Stephanie T. Burns
Counseling and Values
First published: 10 April 2019
Counselor education students (N = 224) rated 16 boundary‐crossing scenarios involving counselor educators. They viewed boundary crossings as unethical and were aware of power differentials between the 2 groups. Next, they rated the scenarios again, after reviewing 1 of 4 ethical informational resources: relevant standards in the ACA Code of Ethics (American Counseling Association, 2014), 2 different boundary‐crossing decision‐making models, and a placebo. Although participants rated all resources except the placebo as moderately helpful, these resources had little to no influence on their ethical decision‐making. Only 47% of students in the 2 ethical decision‐making model groups reported they would use the model they were exposed to in the future when contemplating boundary crossings.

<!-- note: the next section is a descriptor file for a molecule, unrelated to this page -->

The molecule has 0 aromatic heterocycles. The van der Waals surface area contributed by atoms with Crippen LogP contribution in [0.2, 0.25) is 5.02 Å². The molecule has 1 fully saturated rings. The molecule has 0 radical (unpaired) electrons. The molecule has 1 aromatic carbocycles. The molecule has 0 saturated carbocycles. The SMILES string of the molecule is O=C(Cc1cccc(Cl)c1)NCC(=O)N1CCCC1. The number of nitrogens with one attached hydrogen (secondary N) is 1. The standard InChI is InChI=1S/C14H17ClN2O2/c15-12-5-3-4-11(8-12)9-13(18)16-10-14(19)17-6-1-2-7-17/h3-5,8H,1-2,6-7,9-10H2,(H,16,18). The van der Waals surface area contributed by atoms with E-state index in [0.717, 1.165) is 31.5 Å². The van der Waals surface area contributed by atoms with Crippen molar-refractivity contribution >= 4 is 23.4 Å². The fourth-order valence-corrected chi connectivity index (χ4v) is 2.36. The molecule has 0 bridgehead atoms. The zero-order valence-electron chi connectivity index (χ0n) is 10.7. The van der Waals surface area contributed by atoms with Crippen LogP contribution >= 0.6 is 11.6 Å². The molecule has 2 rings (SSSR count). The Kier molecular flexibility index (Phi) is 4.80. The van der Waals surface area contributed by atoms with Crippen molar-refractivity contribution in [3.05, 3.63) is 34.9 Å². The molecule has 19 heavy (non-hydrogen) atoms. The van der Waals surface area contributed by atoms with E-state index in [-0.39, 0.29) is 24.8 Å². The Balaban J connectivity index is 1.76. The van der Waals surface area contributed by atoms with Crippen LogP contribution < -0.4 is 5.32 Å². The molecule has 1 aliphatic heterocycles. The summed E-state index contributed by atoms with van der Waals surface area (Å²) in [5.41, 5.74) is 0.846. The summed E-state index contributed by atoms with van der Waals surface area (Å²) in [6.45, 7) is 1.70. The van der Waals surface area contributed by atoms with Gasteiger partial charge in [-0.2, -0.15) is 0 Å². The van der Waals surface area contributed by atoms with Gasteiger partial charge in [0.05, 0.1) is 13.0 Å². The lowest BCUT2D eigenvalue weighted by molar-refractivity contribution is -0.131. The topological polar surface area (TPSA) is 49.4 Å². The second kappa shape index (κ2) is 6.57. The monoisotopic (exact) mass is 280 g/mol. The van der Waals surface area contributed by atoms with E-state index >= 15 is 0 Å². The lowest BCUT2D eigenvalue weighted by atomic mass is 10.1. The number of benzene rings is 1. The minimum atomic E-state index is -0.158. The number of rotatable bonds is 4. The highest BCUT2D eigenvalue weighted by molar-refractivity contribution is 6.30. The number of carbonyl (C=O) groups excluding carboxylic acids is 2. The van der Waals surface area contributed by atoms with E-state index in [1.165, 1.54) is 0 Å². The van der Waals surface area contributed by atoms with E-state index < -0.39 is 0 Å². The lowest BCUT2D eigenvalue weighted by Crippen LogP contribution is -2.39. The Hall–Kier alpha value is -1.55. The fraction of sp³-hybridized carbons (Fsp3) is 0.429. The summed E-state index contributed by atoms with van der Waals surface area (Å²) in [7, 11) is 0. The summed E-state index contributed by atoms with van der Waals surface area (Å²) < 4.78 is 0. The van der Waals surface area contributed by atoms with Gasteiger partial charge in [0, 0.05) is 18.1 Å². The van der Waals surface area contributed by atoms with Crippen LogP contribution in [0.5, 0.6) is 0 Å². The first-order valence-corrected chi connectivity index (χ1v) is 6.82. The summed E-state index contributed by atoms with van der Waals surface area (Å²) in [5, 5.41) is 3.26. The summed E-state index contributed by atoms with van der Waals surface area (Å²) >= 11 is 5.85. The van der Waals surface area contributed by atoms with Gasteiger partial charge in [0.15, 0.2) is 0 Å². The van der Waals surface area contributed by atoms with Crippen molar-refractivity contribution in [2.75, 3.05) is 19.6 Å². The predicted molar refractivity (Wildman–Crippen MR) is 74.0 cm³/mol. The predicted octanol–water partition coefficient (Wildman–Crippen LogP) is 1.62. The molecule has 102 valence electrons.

Here is a portion from Implications for Practice and Training
Counselor education students took conservative stances toward the 16 boundary-crossing scenarios with counselor educators. These findings support results of previous researchers who stated that students struggle with even the smallest of boundary crossings (Kozlowski et al., 2014) because they understand that power differentials have implications for grades, evaluations, recommendation letters, and obtaining authentic skill development feedback (Gu et al., 2011). Counselor educators need to be aware that students find not providing appropriate feedback because of the counselor educator’s personal feelings toward the student, not providing students with required supervision time in practicum, and taking first authorship when the student performed all the work on the submission as being as abusive as having sex with a student.
The research is here.